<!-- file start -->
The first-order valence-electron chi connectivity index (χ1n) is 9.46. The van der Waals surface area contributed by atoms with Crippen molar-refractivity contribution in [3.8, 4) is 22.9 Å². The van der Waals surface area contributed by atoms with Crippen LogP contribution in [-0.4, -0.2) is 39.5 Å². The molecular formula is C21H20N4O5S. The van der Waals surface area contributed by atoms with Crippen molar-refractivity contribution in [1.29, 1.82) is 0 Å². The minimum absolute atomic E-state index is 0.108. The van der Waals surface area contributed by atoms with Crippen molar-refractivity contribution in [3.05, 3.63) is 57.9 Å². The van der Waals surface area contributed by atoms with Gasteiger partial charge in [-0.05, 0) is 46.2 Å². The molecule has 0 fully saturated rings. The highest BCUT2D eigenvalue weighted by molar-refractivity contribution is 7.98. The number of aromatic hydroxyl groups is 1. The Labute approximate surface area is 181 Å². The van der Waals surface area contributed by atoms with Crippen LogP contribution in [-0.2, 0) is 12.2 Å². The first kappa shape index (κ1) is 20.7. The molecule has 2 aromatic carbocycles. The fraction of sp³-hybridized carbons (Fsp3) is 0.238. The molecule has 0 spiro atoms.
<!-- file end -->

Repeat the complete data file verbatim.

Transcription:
The first-order valence-electron chi connectivity index (χ1n) is 9.46. The van der Waals surface area contributed by atoms with Crippen molar-refractivity contribution in [3.8, 4) is 22.9 Å². The van der Waals surface area contributed by atoms with Crippen LogP contribution in [-0.4, -0.2) is 39.5 Å². The molecular formula is C21H20N4O5S. The van der Waals surface area contributed by atoms with Crippen molar-refractivity contribution in [1.29, 1.82) is 0 Å². The minimum absolute atomic E-state index is 0.108. The van der Waals surface area contributed by atoms with Crippen molar-refractivity contribution in [3.05, 3.63) is 57.9 Å². The van der Waals surface area contributed by atoms with Gasteiger partial charge in [-0.05, 0) is 46.2 Å². The molecule has 0 fully saturated rings. The highest BCUT2D eigenvalue weighted by molar-refractivity contribution is 7.98. The number of aromatic hydroxyl groups is 1. The Labute approximate surface area is 181 Å². The van der Waals surface area contributed by atoms with Crippen LogP contribution in [-0.2, 0) is 12.2 Å². The first kappa shape index (κ1) is 20.7. The molecule has 2 aromatic carbocycles. The fraction of sp³-hybridized carbons (Fsp3) is 0.238. The molecule has 0 spiro atoms.